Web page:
I’m not that good at self-care lately. I’m just being honest. This year has beaten me up, but there hasn’t been time to recuperate. Perhaps I should rephrase that – I haven’t taken the time to recuperate. There is always time for what you deem important.
I came in a little early this evening to share this post and recipe I shot and created earlier this week. Today was exceptionally smoky and hot. Here in Colorado, there are four wildfires burning, two of which are relatively close by. I’ve been working outdoors in 97ºF weather, while wearing an N95 mask to keep my lungs protected. I could have finished weeding two more rows of Riesling, but I opted to take a late-afternoon bath and pour myself a little sip of wine from said Riesling.
It was a priority shift.
I haven’t checked in here in a while, and I could share some war stories from the past few months. I think we call could do that, given the unrest, the tumult, and the uncertainty this year has gifted us. I use that word intentionally – gifted. While the process is is beleaguering, going through periods of unrest, tumult, and uncertainty can be poignant periods of growth, if we are willing to embrace it.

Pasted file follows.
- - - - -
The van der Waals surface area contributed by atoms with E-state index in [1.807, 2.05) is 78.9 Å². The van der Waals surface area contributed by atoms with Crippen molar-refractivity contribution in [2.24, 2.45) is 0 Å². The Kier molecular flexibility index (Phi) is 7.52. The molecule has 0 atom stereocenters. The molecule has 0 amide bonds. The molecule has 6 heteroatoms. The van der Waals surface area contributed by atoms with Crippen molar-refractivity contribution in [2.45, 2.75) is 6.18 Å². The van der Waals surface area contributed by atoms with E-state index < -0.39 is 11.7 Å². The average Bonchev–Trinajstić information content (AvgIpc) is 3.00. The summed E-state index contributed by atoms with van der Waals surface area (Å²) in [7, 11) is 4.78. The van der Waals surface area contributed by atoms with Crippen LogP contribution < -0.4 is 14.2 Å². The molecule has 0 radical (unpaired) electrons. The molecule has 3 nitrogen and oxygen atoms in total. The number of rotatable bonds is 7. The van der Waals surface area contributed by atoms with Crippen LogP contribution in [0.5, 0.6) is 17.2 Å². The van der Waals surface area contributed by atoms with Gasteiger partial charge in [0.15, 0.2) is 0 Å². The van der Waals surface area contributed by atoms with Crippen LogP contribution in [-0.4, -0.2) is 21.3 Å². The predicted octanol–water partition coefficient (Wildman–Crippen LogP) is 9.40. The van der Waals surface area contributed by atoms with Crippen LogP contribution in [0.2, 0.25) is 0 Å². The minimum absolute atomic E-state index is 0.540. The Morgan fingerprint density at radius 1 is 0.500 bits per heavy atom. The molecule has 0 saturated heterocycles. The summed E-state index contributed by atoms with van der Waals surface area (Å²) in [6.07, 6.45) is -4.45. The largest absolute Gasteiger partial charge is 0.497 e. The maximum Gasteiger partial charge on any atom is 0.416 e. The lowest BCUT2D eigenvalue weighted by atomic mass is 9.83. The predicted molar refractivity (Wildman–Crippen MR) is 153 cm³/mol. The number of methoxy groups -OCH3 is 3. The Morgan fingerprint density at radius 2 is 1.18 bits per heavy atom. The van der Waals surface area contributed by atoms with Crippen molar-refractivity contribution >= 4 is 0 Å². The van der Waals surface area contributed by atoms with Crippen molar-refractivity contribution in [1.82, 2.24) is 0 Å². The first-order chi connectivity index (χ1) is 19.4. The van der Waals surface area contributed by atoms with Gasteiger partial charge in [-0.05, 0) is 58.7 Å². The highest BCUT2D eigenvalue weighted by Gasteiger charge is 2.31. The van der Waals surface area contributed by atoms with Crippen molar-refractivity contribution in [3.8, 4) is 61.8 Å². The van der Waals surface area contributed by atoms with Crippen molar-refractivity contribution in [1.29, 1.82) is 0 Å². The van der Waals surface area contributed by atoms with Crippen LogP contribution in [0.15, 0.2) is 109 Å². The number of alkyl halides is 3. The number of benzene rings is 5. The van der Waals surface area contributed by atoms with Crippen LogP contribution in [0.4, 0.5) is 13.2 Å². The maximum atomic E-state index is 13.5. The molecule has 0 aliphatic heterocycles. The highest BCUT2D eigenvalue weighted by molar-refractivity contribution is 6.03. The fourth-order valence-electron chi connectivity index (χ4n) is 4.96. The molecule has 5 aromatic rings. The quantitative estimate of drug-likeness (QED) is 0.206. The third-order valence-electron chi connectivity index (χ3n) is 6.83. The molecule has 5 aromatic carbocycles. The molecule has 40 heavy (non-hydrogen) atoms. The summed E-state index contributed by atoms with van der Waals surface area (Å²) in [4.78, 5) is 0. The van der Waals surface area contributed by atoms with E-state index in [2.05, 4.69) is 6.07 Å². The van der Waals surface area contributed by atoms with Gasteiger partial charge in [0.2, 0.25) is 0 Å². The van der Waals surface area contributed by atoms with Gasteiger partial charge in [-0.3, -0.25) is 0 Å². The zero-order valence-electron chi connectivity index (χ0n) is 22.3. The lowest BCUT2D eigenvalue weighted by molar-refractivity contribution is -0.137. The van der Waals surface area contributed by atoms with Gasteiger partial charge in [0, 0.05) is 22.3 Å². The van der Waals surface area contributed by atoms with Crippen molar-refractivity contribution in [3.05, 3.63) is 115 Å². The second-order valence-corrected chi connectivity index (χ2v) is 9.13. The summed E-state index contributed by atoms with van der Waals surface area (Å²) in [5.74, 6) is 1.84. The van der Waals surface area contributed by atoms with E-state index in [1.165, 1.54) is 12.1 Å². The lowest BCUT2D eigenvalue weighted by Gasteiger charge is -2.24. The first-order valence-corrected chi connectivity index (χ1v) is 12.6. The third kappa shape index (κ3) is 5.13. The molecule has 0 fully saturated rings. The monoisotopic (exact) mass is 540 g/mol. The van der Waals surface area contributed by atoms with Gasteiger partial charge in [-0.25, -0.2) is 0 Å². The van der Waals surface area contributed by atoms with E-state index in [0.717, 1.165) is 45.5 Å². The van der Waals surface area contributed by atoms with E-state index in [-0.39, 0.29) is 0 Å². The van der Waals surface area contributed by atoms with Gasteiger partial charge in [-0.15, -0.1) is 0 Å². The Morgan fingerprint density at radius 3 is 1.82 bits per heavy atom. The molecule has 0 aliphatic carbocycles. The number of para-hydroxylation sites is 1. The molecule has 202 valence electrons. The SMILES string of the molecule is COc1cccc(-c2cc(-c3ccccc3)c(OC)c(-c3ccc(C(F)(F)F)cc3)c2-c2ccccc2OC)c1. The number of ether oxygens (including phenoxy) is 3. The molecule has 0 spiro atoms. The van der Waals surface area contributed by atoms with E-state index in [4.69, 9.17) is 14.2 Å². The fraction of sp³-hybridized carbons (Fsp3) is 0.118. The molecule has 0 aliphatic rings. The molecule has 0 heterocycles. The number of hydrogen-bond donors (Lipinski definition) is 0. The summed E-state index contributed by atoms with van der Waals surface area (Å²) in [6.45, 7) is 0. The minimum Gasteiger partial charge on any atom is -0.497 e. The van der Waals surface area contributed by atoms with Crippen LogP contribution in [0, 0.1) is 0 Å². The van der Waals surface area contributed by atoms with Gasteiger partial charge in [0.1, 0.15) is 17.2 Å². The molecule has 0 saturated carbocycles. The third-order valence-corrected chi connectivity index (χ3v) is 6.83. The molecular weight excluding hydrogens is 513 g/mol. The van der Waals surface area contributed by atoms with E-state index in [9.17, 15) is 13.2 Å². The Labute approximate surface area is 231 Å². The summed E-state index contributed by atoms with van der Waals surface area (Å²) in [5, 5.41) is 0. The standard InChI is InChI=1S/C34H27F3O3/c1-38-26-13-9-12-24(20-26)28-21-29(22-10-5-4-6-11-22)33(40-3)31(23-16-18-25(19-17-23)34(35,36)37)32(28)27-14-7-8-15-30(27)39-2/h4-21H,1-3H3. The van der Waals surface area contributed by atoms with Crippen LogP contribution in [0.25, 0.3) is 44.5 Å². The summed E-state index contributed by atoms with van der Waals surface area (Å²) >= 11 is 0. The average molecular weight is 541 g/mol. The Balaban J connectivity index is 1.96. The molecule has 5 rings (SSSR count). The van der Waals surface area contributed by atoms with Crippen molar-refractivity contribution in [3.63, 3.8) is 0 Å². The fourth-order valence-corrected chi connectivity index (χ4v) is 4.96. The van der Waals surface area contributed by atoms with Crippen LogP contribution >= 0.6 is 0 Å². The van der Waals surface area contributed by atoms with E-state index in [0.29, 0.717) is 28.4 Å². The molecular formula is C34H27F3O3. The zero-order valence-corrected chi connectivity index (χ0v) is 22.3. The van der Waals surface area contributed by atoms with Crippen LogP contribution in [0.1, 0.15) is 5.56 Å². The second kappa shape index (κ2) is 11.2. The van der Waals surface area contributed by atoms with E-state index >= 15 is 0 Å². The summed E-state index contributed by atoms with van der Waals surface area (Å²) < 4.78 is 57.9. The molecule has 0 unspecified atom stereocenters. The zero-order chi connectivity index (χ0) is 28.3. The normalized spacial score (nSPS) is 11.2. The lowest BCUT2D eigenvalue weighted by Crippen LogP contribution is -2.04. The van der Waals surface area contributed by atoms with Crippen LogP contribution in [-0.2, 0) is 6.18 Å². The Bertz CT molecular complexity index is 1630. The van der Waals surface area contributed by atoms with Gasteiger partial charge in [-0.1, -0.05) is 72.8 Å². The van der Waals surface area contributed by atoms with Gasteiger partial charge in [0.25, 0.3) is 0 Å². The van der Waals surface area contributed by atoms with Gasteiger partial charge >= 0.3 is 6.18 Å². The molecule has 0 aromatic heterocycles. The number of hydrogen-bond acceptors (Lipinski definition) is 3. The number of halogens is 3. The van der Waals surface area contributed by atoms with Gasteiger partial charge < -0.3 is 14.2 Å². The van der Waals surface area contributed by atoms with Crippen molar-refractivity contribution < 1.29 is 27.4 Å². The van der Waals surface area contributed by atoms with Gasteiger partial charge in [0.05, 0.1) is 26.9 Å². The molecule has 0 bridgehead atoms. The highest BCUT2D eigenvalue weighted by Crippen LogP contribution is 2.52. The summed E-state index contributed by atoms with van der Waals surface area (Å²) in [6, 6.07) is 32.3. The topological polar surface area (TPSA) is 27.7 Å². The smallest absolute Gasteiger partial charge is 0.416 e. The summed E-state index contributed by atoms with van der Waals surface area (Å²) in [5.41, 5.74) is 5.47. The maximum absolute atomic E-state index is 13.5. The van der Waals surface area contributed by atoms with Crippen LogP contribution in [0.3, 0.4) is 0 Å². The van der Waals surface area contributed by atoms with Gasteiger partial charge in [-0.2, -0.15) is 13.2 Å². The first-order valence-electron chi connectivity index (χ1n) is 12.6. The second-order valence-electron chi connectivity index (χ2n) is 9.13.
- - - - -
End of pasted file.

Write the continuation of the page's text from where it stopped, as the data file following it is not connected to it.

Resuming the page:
Right now, I’m crying mercy. And choosing to share something beautiful. I hope I can embrace what I need to learn, but I seriously want some reprieve. So, I took that late-afternoon tub bath. I took my medicine.
A couple of weeks ago, I drove over to my dear friend Nicole Carrillo’s house and walked through her flower farm. She guided me through rows of vegetables, intermingled with edible flowers, herbs, and berries. I know what it takes to grow things at a large scale, and despite knowing the work required, I found solace in the cultivated beauty there.